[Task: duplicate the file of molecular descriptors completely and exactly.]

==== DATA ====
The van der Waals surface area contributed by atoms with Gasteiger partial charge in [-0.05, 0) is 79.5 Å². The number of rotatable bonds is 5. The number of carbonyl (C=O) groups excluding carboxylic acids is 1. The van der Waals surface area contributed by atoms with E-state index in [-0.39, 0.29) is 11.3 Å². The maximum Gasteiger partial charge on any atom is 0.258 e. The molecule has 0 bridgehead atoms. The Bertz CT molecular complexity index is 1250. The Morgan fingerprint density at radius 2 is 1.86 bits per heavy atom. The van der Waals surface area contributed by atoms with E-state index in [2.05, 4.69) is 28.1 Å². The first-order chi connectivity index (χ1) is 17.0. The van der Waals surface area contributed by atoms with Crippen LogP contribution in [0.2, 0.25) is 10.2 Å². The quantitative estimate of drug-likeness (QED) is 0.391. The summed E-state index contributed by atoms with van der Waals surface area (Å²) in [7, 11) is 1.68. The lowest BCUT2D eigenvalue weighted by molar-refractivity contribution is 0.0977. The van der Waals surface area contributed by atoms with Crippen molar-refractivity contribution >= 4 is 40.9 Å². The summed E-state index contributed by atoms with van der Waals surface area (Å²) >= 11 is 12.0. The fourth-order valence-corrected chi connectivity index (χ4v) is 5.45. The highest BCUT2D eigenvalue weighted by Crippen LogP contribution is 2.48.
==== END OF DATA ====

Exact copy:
The van der Waals surface area contributed by atoms with Gasteiger partial charge in [-0.05, 0) is 79.5 Å². The number of rotatable bonds is 5. The number of carbonyl (C=O) groups excluding carboxylic acids is 1. The van der Waals surface area contributed by atoms with E-state index in [-0.39, 0.29) is 11.3 Å². The maximum Gasteiger partial charge on any atom is 0.258 e. The molecule has 0 bridgehead atoms. The Bertz CT molecular complexity index is 1250. The Morgan fingerprint density at radius 2 is 1.86 bits per heavy atom. The van der Waals surface area contributed by atoms with E-state index in [2.05, 4.69) is 28.1 Å². The first-order chi connectivity index (χ1) is 17.0. The van der Waals surface area contributed by atoms with Crippen LogP contribution in [0.2, 0.25) is 10.2 Å². The quantitative estimate of drug-likeness (QED) is 0.391. The summed E-state index contributed by atoms with van der Waals surface area (Å²) in [7, 11) is 1.68. The lowest BCUT2D eigenvalue weighted by molar-refractivity contribution is 0.0977. The van der Waals surface area contributed by atoms with Crippen molar-refractivity contribution >= 4 is 40.9 Å². The summed E-state index contributed by atoms with van der Waals surface area (Å²) >= 11 is 12.0. The fourth-order valence-corrected chi connectivity index (χ4v) is 5.45. The highest BCUT2D eigenvalue weighted by Crippen LogP contribution is 2.48.